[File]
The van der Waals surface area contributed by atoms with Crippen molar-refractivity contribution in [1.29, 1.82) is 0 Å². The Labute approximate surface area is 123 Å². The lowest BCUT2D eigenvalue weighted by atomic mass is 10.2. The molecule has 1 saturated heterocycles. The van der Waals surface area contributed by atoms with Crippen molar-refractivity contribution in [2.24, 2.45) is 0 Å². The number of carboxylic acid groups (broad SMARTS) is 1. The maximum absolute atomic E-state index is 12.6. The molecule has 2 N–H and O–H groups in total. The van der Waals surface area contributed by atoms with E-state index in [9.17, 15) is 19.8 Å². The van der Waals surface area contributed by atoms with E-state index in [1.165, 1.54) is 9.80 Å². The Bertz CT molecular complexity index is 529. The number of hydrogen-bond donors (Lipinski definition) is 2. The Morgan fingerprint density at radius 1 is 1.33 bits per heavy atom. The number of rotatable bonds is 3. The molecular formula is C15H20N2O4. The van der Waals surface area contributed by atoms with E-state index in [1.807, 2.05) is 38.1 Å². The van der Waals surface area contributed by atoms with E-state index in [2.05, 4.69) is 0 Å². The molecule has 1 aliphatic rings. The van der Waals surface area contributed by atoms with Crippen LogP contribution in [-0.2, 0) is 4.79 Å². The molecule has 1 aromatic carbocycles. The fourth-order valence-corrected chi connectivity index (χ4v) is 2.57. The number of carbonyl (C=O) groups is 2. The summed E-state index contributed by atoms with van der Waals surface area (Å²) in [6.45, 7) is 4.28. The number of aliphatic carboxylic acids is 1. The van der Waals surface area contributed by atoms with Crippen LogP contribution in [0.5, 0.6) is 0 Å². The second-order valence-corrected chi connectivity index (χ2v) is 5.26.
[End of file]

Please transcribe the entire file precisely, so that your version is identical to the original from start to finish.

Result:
The van der Waals surface area contributed by atoms with Crippen molar-refractivity contribution in [1.29, 1.82) is 0 Å². The Labute approximate surface area is 123 Å². The lowest BCUT2D eigenvalue weighted by atomic mass is 10.2. The molecule has 1 saturated heterocycles. The van der Waals surface area contributed by atoms with Crippen molar-refractivity contribution in [2.24, 2.45) is 0 Å². The number of carboxylic acid groups (broad SMARTS) is 1. The maximum absolute atomic E-state index is 12.6. The molecule has 2 N–H and O–H groups in total. The van der Waals surface area contributed by atoms with E-state index in [9.17, 15) is 19.8 Å². The van der Waals surface area contributed by atoms with E-state index in [1.165, 1.54) is 9.80 Å². The Bertz CT molecular complexity index is 529. The number of hydrogen-bond donors (Lipinski definition) is 2. The Morgan fingerprint density at radius 1 is 1.33 bits per heavy atom. The number of rotatable bonds is 3. The molecular formula is C15H20N2O4. The van der Waals surface area contributed by atoms with E-state index in [1.807, 2.05) is 38.1 Å². The van der Waals surface area contributed by atoms with E-state index in [2.05, 4.69) is 0 Å². The molecule has 1 aliphatic rings. The van der Waals surface area contributed by atoms with Crippen LogP contribution in [-0.2, 0) is 4.79 Å². The molecule has 1 aromatic carbocycles. The fourth-order valence-corrected chi connectivity index (χ4v) is 2.57. The number of carbonyl (C=O) groups is 2. The summed E-state index contributed by atoms with van der Waals surface area (Å²) in [6.45, 7) is 4.28. The number of aliphatic carboxylic acids is 1. The van der Waals surface area contributed by atoms with Crippen LogP contribution in [0.5, 0.6) is 0 Å². The second-order valence-corrected chi connectivity index (χ2v) is 5.26.